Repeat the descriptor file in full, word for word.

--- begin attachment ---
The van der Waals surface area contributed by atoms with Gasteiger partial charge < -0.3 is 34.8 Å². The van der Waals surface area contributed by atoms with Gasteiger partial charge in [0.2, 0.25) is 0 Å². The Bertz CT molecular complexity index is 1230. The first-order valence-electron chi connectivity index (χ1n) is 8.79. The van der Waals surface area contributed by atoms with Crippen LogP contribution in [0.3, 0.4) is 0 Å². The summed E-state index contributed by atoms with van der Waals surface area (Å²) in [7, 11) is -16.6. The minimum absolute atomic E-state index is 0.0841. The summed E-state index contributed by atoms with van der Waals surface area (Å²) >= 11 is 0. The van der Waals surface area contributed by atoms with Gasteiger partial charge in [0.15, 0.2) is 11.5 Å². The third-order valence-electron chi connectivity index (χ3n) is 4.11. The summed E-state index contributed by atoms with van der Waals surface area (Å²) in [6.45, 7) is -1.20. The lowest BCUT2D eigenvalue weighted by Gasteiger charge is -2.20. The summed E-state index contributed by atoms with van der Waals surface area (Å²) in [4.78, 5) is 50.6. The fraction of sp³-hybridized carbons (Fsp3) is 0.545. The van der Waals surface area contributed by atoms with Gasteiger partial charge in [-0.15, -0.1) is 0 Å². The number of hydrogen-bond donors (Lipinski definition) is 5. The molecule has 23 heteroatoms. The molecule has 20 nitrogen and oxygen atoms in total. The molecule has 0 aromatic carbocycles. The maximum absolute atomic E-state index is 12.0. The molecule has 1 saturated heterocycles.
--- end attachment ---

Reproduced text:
The van der Waals surface area contributed by atoms with Gasteiger partial charge < -0.3 is 34.8 Å². The van der Waals surface area contributed by atoms with Gasteiger partial charge in [0.2, 0.25) is 0 Å². The Bertz CT molecular complexity index is 1230. The first-order valence-electron chi connectivity index (χ1n) is 8.79. The van der Waals surface area contributed by atoms with Crippen LogP contribution in [0.3, 0.4) is 0 Å². The summed E-state index contributed by atoms with van der Waals surface area (Å²) in [7, 11) is -16.6. The minimum absolute atomic E-state index is 0.0841. The summed E-state index contributed by atoms with van der Waals surface area (Å²) >= 11 is 0. The van der Waals surface area contributed by atoms with Gasteiger partial charge in [0.15, 0.2) is 11.5 Å². The third-order valence-electron chi connectivity index (χ3n) is 4.11. The summed E-state index contributed by atoms with van der Waals surface area (Å²) in [6.45, 7) is -1.20. The lowest BCUT2D eigenvalue weighted by Gasteiger charge is -2.20. The summed E-state index contributed by atoms with van der Waals surface area (Å²) in [4.78, 5) is 50.6. The fraction of sp³-hybridized carbons (Fsp3) is 0.545. The van der Waals surface area contributed by atoms with Gasteiger partial charge in [-0.15, -0.1) is 0 Å². The number of hydrogen-bond donors (Lipinski definition) is 5. The molecule has 23 heteroatoms. The molecule has 20 nitrogen and oxygen atoms in total. The molecule has 0 aromatic carbocycles. The maximum absolute atomic E-state index is 12.0. The molecule has 1 saturated heterocycles.